Sydney’s All Saints Skin Clinic feels profoundly the sort of building that, by all logic, I should not be allowed into. Set one block off the suburb’s main strip behind a black wrought-iron gate and pristine hedges with looming black glass doors, it would be easy to mistake as a residential building for some sort of remarkably wealthy recluse. With slick minimalist interior decoration that made me feel as though I’d been transplanted into a scene from Fifty Shades of Grey, it’s a relief the staff were so incredibly warm, welcoming, and did not at all attempt to invite me into their basement.
Boasting a holistic approach to treatments, All Saints starts off all new clients with a consultation to establish their everyday health routines. I’m seated in their beautiful waiting room with an extensive quiz to reflect on my poor lifestyle choices. Do you smoke? Occasionally, when stressed. How often do you drink? Lots. Why? Are you offering? Do you have problems with gas and bloating? I wouldn’t call it a problem, but the people around me might.
I’m then introduced to my beauty therapist, Amy, who leads me up the winding staircase past a series of immaculate rooms to our therapy room. While I can’t explicitly remember what it looks like, in my mind’s eye, this was a puffy, heavenly place that was literally glowing the way Heaven does in movies.
Amy is so incredibly sweet that she doesn’t even laugh at me when she returns a short while after leaving me in the room to find that I’ve put on the wrong robe and have no idea what to do with my body. After velcro-ing myself into what can only be described as a boob tube towelling dress (they’re coming into fashion. I’m making it happen), I lay down on the plush bed set in the middle of the room.
As this was the first facial I’d ever received, Amy and I decided it was best to start out with a quick and gentle routine to get me used to the procedures. She started the session with a deep double cleanse, massaging a cleansing solution into my face and making my skin feel the cleanest it ever has. (I envisioned the molecules of cheap pharmacy foundation that I used in Year 7 finally taking leave from my face.) This is followed by the use of a ProCeramide Cleanser and Catalyst Cleanser, both produced by Rationale. The latter is used under steam, and both products are designed to support moisture retention, leaving my skin smooth and brightened.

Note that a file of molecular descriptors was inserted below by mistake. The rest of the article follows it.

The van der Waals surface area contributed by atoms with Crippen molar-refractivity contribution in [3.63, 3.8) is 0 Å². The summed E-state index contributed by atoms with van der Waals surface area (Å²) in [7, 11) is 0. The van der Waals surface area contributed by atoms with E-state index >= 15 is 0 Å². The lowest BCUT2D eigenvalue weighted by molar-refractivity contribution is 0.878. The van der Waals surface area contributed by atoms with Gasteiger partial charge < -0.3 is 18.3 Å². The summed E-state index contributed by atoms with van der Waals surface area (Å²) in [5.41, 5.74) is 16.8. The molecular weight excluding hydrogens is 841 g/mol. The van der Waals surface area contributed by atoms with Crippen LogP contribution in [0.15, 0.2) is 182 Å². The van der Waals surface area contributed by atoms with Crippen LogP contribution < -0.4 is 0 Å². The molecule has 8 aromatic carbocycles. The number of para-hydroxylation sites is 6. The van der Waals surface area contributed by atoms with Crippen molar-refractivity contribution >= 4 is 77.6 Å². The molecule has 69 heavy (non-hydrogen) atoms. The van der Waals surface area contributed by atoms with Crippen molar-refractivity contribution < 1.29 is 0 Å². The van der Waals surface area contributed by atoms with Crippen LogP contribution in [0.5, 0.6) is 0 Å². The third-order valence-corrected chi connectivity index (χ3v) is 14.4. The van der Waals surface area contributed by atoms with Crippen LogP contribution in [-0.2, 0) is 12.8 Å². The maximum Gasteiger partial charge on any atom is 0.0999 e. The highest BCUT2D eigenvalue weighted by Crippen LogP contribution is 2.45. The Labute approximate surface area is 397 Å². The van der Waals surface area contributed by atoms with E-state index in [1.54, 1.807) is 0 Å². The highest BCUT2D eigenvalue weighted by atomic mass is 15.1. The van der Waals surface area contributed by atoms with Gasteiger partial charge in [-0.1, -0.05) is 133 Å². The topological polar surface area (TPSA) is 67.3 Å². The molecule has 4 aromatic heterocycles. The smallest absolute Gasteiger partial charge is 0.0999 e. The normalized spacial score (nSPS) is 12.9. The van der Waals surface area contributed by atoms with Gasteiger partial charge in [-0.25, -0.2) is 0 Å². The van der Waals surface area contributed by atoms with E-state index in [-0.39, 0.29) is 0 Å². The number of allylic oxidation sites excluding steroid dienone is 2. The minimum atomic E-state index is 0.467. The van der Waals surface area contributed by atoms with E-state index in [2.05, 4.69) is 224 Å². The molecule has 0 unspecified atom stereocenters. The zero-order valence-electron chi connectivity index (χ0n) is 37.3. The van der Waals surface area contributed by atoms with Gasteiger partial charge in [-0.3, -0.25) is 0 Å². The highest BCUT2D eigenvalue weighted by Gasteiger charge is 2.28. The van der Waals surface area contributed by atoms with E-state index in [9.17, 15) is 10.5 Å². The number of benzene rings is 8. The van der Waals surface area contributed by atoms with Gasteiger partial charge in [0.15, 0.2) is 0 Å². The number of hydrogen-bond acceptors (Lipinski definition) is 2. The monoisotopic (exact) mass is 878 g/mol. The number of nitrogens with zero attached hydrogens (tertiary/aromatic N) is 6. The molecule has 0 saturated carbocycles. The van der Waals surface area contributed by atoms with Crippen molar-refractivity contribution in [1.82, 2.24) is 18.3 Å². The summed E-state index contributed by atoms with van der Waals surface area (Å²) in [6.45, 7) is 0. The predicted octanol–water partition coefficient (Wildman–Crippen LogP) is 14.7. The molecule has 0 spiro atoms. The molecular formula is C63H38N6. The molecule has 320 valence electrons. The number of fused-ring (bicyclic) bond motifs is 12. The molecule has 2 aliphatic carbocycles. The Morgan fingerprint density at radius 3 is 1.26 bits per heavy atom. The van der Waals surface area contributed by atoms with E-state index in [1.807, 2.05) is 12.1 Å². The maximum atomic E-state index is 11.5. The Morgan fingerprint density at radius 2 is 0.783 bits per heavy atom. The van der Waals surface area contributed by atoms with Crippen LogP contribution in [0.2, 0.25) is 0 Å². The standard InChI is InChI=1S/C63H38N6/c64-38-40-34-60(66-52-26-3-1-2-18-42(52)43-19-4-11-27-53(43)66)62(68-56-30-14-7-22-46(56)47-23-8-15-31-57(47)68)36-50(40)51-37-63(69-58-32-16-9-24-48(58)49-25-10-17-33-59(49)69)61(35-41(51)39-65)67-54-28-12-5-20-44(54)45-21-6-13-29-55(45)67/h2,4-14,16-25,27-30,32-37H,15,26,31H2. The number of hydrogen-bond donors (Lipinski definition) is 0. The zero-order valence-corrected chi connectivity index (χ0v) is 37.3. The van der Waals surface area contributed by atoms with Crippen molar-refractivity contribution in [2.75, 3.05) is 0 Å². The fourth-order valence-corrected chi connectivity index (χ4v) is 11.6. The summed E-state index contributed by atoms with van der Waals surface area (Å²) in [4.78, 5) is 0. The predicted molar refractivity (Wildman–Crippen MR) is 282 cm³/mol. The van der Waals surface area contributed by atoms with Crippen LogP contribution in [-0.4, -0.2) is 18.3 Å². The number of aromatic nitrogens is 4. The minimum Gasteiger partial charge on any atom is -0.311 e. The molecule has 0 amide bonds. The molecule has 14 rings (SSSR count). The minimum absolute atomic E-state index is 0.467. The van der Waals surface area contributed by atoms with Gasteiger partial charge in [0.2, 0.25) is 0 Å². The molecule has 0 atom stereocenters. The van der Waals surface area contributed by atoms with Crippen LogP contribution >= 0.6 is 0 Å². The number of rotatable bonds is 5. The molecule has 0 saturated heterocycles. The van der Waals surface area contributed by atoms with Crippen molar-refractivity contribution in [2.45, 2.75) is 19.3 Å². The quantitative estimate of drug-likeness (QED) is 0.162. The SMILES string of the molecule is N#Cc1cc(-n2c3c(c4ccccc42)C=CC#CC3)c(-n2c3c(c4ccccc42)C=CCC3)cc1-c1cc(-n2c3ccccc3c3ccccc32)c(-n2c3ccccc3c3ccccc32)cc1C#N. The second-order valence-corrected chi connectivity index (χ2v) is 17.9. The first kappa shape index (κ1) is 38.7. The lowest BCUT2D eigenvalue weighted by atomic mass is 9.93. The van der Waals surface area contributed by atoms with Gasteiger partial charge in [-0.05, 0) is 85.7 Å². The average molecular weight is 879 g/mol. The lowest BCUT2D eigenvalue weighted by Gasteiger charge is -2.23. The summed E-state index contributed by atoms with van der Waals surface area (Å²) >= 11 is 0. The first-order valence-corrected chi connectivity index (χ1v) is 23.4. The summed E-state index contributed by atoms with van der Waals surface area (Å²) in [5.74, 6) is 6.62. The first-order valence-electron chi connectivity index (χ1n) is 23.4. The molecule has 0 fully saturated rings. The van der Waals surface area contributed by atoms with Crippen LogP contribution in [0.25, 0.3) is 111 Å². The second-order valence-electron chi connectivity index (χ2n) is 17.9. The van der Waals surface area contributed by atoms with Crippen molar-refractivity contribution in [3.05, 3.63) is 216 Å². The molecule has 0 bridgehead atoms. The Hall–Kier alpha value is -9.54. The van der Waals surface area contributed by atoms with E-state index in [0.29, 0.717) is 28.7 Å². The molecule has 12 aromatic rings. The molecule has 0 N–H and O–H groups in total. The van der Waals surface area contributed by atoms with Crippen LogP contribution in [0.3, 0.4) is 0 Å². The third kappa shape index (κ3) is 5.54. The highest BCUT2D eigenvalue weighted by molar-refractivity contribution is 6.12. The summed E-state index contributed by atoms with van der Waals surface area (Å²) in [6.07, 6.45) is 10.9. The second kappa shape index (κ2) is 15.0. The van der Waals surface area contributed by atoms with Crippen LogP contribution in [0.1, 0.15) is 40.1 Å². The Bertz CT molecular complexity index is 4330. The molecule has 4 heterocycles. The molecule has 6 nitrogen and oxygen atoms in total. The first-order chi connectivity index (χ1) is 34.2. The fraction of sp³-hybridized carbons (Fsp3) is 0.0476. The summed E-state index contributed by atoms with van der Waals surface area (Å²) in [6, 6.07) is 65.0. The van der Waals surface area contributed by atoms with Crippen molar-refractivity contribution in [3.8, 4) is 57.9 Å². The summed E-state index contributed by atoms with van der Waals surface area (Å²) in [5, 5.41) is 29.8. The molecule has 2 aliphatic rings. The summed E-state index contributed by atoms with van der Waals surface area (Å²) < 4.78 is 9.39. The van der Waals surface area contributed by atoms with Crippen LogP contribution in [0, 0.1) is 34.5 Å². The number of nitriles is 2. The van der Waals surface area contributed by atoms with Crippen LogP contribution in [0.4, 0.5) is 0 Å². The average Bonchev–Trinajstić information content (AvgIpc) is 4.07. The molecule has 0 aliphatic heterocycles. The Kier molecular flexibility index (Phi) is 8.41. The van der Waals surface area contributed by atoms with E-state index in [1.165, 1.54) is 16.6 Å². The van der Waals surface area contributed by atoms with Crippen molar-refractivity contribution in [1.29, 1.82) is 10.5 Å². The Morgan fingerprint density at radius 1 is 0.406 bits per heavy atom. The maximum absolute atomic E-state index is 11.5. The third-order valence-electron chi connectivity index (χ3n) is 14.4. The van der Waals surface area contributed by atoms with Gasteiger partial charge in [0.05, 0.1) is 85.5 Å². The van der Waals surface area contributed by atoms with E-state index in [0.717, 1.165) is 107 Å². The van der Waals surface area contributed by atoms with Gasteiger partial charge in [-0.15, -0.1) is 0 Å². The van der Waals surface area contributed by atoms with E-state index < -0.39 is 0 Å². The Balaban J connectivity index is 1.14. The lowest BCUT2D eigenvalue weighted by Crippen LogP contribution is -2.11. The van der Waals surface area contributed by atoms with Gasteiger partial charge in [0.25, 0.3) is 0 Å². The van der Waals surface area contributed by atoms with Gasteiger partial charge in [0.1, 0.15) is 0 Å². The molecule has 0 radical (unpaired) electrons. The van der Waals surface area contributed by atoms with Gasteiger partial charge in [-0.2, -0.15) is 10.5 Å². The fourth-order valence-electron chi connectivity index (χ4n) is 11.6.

Amy then used a specially formulated exfoliant while the steamer continued to yawn steam at me. She referred to the formula as a “blueberry smoothie,” but a deep exfoliant with antioxidants that made my face flush with a hot tingle, encouraging the rejuvenation of skin cells, is what it really was. After removing the exfoliant, an oxygen treatment was applied, and Amy proceeded to massage this soothingly into my face and down my neck and shoulders. As she did this, it occurred to me that Amy had most likely treated me more kindly in these twenty minutes than any of my ex-boyfriends had over the course of a decade.
After my exfoliation, Amy decides that, as somebody entirely inexperienced with modern beauty treatments, I should also have some time with LED light therapy, and brings over an Omnilux apparatus set to 830 nanometres. She describes the process as therapy that gives the skin the wakeful radiance of a full night’s sleep with only ten minutes of treatment. A little research later, I surmise that the treatment is effective, as the skin cells in the dermis convert the light energy into fuel, which encourages the production of collagen and elastin in the skin by fibroblast cells. For those who have never sat under one of these lamps before, the experience is a tad surreal, as the panels sit approximately twenty centimetres away from your face and wrap your head in tiny, bright lights. I would say the immediate feeling is not unlike having an MRI. I soon relax into this position, and it becomes a comforting place for me to zone out.
Before I leave the room and un-velcro the towelling number, Amy preps my skin for the outside world with a series of creams and serums, including the Immunologist Serum by Rationale, a SPF 50 UVA/UVB cream with zinc oxide to protect all my lovely, fresh cells, and a photodynamic day cream that I’m told has SPF protection as well (but I’m fairly sure she just uses it because it smells remarkably like raspberry candy).
While undergoing my treatment with Amy, I did take pause to reflect on the fact that perhaps this entire routine is a farce. A relaxing, gentle farce, but a farce nonetheless. I had no idea what was chemically happening to my skin at any given point, but I was led to believe that these tinctures and potions would have some remarkable effect on my skin. I started out that day with a pimple and ended that day with the same pimple—but I wasn’t expecting a pimple-free result. In the immediate aftermath, I noticed the glow of my skin, and, over the next few days, noted that this effect most certainly stuck around. My face now looks the way the sparkle beauty filter on my Pixel camera makes me look, but in real life. I’m genuinely impressed. I wasn’t expecting a miracle, and I didn’t get one—but what I did get was clear skin that has kept a healthy, radiant appearance. All I need now is one of those Omnilux lamps installed in my house.
Words and photography, Elfy Scott.